Incinerator debate latest: Norfolk County Council awards contract

Council chiefs have agreed to award a contract to build an incinerator on the outskirts of King's Lynn – with one councillor saying a poll which showed 65,000 people were against it had been discredited.

Anger grew today as plans for a controversial incinerator in Norfolk took a large step closer to becoming reality.

Fifty campaigners protested outside County Hall in Norwich this morning, but were dealt a blow during the afternoon.

Norfolk County Council's cabinet agreed to approve the award of the tender for the incinerator at Saddlebow to Cory Wheelabrator after a debate which went on for more than two hours.

The decision was made despite a poll held by West Norfolk and King's Lynn Borough Council last week, where more than 65,000 people voted against the plans.

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Anglo US firm Cory's own survey of 1,700 people showed 65pc of people across Norfolk were in favour.

Protesters had gathered outside today's meeting, waving placards saying the Big Society had spoken, while Nick Daubney, leader of West Norfolk Council made an impassioned plea for the cabinet not to approve the contract award.

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But cabinet members pointed out what they claimed were inaccuracies in the literature distributed with the West Norfolk council poll.

Bill Borrett, cabinet member for efficiencies, said: 'Councillor Daubney came here with a very impressive local referendum and I am in favour of local democracy.

'To come to this meeting with 65,000 voting against the idea of an incinerator is a very powerful message and something I take extremely seriously.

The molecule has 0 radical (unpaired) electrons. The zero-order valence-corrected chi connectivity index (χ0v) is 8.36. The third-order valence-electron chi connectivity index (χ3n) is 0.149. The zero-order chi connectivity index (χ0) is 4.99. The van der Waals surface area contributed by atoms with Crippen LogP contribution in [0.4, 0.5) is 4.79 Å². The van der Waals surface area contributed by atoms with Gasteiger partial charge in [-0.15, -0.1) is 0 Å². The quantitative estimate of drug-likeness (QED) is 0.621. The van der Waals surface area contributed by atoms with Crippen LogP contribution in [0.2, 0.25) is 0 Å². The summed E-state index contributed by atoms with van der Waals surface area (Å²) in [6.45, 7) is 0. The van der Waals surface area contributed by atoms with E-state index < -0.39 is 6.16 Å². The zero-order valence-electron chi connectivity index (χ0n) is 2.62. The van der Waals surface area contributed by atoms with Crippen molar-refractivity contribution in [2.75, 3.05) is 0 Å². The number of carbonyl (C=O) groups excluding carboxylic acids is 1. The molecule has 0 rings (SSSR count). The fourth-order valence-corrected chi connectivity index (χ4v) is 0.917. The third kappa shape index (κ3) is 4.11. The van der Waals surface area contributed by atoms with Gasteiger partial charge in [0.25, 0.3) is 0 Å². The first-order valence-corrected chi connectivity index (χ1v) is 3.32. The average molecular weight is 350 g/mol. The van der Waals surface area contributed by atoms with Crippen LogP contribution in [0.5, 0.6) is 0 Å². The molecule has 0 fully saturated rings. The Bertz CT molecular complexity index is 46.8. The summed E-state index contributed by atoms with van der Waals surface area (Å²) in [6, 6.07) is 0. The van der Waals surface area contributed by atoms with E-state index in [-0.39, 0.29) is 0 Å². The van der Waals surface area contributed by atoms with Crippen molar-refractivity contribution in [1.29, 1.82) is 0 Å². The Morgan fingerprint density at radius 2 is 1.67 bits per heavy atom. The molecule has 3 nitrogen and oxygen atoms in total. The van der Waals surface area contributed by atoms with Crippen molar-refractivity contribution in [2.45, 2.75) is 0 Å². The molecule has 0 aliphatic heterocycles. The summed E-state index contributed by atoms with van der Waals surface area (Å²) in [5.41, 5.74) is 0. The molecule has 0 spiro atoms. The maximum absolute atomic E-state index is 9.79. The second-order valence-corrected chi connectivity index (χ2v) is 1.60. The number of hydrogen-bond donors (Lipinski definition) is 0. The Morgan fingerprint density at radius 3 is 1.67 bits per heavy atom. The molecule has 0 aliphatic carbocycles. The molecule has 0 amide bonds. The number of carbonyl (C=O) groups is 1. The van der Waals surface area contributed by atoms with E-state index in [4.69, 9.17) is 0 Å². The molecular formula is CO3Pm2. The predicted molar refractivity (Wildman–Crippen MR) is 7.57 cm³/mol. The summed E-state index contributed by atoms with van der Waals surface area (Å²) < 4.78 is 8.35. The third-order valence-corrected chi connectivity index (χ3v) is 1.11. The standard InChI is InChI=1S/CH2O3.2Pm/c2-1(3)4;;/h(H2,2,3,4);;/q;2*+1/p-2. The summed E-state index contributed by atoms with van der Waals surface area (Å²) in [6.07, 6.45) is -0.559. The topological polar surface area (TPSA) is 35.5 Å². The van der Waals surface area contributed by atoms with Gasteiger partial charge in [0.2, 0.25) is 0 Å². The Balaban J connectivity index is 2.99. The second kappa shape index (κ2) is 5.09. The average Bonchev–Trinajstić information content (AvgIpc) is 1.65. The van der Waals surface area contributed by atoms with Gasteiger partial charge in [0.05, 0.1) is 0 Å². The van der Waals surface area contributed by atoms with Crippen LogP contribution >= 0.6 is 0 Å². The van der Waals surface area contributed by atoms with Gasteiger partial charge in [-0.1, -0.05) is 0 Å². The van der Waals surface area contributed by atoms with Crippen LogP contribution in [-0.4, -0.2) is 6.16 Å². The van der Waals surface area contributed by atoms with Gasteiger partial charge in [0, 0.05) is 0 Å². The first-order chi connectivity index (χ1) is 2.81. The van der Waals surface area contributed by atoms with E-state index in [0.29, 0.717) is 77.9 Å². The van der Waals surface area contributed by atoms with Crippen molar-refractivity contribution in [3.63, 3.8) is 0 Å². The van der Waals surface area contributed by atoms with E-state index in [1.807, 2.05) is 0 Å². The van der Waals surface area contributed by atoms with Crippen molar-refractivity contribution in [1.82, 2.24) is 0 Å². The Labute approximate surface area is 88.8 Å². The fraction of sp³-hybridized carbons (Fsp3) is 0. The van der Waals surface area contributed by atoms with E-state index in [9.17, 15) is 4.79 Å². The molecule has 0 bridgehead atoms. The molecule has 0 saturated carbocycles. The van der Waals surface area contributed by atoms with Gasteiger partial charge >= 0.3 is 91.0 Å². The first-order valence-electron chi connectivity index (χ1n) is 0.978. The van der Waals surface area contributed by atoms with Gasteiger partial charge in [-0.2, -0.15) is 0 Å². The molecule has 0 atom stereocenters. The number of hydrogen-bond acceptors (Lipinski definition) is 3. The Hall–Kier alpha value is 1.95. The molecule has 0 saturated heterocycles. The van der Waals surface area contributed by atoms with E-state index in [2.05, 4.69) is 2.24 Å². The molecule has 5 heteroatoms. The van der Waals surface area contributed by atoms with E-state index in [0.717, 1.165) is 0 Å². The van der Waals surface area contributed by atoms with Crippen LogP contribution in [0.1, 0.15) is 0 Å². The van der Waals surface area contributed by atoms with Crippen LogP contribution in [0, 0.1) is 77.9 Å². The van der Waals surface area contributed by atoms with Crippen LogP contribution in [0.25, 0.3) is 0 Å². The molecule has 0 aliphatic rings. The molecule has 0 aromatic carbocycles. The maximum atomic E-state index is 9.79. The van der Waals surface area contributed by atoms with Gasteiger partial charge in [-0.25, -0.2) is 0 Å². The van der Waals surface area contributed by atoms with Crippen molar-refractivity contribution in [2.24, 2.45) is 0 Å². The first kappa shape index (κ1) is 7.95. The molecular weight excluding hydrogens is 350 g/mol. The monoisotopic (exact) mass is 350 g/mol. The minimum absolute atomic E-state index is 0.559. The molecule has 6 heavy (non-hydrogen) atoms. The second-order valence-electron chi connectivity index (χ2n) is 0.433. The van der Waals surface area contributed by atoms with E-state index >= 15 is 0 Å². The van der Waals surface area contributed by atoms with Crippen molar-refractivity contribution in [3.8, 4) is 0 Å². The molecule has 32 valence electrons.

'But I have to say, though, that I am really disappointed with the quality of what was done, because I feel it will discredit future polls in Norfolk.

'I have been through most of the points on the official document sent to homes with the crest of the borough council on the top and from the information we have received today I Have been told most of the information was not correct.'

The whole cabinet agreed to approve the award of the contract to Cory Wheelabrator, apart from David Harwood, cabinet member for adult social services, who abstained.

Campaigners, speaking afterwards, said they could back up all the information they had provided for use in the referendum.

Mike Knight of the Farmers' Campaign which helped to organise the petition, said that the meeting had been a 'pre-rehearsed pantomime'.

'The term in the referendum is absolutely valid, it's the term the industry use themselves,' he said.

'I think it's very likely we'll end up going through the courts at every level until we win.

'I don't imagine the 65,000-plus people that voted are going to take this lightly. We're just warming up.'

Richard Burton, an independent environmental consultant, was also at the meeting.

He said: 'It was obvious many of the questions were planned. It was obviously a foregone conclusion.

'They chose to attack the referendum question on the basis 'mass burn incinerator' was used.

'The claimed it undermined the whole referendum. It's used by people in the waste industry to describe exactly this sort of project,' he added.

North-West Norfolk MP Henry Bellingham today said he would ask the secretary of state to call in the plans.

'I'm flabbergasted, I'm staggered and amazed. It's a very dark day for democracy. I'm very angry, I don't think 62,000 people in West Norfolk will take this lying down.

'We're moving into uncharted territory here. People have put their faith in the democratic process and if they're trampled on and ignored, the consequences will cover the whole of Norfolk.

'I'm going to work tirelessly to defeat this ill-conceived project.'

South-West Norfolk MP Elizabeth Truss said: 'I am very disappointed that this decision has been taken, which I do not support. Local people have clearly spoken and should be listened to. I ask again that waste authorities in the county work together to deliver budget savings by driving up recycling performance as an alternative to this proposal. There is still the planning stage to go through and I expect to see a robust scrutiny of this application.'

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